If a customer is late paying their bill three times during any 12-month cycle, the penalty increases to 25 percent of the amount of the bill on top of the amount of the bill.
In other action, Mayor McIntire said that a former business owner, Gary Garcia, who owns the now vacant chiropractic office, contacted him about a water leak in the building that was discovered by his realtor when she was showing the building.
Apparently, the water meter is located inside the building, so the city has not been reading the meter for the past several months.
“The last time the meter was read it was 3,491,” McIntire said. “The new reading was 11,849 and those are in 100 gallon units. That means for the past several months his usage in that empty building was 835,800 gallons, which was enough to fill our water tank five and a half times.”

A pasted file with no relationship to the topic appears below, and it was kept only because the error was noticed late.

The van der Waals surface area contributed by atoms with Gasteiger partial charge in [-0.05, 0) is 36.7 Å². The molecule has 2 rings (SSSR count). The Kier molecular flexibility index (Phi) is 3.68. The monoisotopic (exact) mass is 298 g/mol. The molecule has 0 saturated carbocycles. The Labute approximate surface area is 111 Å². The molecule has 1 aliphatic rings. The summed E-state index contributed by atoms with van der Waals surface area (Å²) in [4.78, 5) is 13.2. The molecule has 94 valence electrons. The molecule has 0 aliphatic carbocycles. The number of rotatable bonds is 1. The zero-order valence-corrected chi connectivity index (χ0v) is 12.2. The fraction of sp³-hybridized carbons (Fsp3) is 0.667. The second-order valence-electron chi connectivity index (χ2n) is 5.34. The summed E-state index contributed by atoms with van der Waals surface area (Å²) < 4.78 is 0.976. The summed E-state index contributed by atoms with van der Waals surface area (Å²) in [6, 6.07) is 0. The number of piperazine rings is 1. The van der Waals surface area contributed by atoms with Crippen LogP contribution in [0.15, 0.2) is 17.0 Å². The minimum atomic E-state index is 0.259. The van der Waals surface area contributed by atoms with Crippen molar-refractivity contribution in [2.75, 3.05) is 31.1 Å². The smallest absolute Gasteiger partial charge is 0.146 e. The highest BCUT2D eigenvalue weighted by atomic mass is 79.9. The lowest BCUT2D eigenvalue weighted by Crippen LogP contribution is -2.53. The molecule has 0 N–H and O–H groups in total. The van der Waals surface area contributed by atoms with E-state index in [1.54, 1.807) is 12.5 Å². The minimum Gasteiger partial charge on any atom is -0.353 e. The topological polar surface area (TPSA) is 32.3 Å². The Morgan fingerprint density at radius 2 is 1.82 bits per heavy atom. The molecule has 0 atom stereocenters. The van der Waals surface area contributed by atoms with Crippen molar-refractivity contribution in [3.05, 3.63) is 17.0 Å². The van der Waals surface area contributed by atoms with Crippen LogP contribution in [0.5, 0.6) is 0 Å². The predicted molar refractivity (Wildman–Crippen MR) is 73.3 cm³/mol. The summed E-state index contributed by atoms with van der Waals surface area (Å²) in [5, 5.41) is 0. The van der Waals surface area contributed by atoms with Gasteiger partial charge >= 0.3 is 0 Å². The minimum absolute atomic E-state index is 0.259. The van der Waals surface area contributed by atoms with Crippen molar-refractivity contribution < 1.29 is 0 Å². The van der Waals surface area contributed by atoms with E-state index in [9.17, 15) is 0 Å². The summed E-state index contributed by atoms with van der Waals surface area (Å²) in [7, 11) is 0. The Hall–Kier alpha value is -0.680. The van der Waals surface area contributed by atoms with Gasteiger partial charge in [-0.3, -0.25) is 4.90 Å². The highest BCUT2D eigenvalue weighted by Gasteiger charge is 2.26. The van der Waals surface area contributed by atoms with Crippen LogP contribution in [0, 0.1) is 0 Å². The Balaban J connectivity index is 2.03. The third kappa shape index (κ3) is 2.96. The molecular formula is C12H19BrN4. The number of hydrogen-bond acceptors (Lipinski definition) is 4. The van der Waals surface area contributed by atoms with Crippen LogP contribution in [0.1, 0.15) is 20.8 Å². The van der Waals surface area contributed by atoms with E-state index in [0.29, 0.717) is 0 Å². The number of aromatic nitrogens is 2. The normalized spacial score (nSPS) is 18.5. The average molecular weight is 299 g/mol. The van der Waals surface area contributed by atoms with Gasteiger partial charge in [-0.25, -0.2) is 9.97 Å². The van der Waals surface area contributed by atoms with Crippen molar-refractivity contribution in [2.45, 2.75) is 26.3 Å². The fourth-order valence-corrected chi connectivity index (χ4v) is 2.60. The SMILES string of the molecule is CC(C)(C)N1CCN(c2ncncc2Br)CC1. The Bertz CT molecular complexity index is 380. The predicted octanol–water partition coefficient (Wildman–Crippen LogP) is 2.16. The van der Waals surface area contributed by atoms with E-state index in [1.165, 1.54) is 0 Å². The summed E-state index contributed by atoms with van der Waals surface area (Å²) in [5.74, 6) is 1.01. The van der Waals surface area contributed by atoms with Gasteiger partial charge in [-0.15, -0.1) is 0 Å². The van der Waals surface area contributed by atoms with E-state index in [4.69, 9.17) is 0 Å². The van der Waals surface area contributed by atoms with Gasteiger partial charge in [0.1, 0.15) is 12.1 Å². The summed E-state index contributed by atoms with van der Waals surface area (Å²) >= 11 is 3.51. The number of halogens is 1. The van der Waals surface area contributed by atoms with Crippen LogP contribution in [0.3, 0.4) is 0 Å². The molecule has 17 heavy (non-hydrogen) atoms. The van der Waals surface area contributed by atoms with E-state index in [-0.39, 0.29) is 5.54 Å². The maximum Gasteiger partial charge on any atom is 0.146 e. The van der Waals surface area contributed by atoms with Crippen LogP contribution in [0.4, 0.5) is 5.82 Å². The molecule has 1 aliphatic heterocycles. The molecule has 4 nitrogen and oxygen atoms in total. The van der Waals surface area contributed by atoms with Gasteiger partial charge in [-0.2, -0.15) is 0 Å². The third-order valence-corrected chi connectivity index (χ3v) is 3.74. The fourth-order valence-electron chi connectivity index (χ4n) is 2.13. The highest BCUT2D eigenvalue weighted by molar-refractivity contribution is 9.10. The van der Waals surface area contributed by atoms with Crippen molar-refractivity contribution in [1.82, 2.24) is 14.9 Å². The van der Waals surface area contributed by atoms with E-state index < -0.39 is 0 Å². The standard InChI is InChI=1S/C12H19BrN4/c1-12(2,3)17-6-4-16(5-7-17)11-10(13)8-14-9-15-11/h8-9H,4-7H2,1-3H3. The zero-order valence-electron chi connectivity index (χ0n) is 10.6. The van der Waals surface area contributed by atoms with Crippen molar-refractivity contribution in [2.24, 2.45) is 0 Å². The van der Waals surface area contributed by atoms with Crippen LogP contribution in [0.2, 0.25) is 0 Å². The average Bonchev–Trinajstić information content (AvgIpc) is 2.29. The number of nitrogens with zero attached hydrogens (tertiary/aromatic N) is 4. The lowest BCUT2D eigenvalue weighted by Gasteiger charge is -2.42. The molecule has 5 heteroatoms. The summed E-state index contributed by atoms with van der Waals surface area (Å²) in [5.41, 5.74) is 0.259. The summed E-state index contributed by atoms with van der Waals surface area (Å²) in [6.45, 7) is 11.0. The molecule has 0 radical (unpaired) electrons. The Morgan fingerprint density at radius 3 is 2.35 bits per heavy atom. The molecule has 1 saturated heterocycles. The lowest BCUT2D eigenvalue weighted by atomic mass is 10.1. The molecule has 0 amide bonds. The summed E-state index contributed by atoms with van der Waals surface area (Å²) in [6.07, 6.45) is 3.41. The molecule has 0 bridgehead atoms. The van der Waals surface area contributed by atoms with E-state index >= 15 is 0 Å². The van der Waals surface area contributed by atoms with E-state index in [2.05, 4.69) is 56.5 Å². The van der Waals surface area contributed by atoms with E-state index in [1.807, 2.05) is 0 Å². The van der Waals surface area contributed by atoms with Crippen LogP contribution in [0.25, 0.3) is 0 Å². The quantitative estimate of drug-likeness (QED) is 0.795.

Garcia’s water bill for those 11,849 gallons was $13,288 for an empty building. That amount included $8,107 for the water and $5,181 for the sewer.
“I think we need to help the guy out,” McIntire said. “In the past, we have always taken off the sanitary sewer charges because the water doesn’t go down our sewer. My thought was that we cut the bill in half for him but I wanted to get the council’s thoughts on that.”
The council was agreeable to the idea.
Alderman Bill Jacquot said the Cemetery Committee would like to know if the council wishes to pursue repairing, replacing or improving the stones that were marked last summer in the City Cemetery.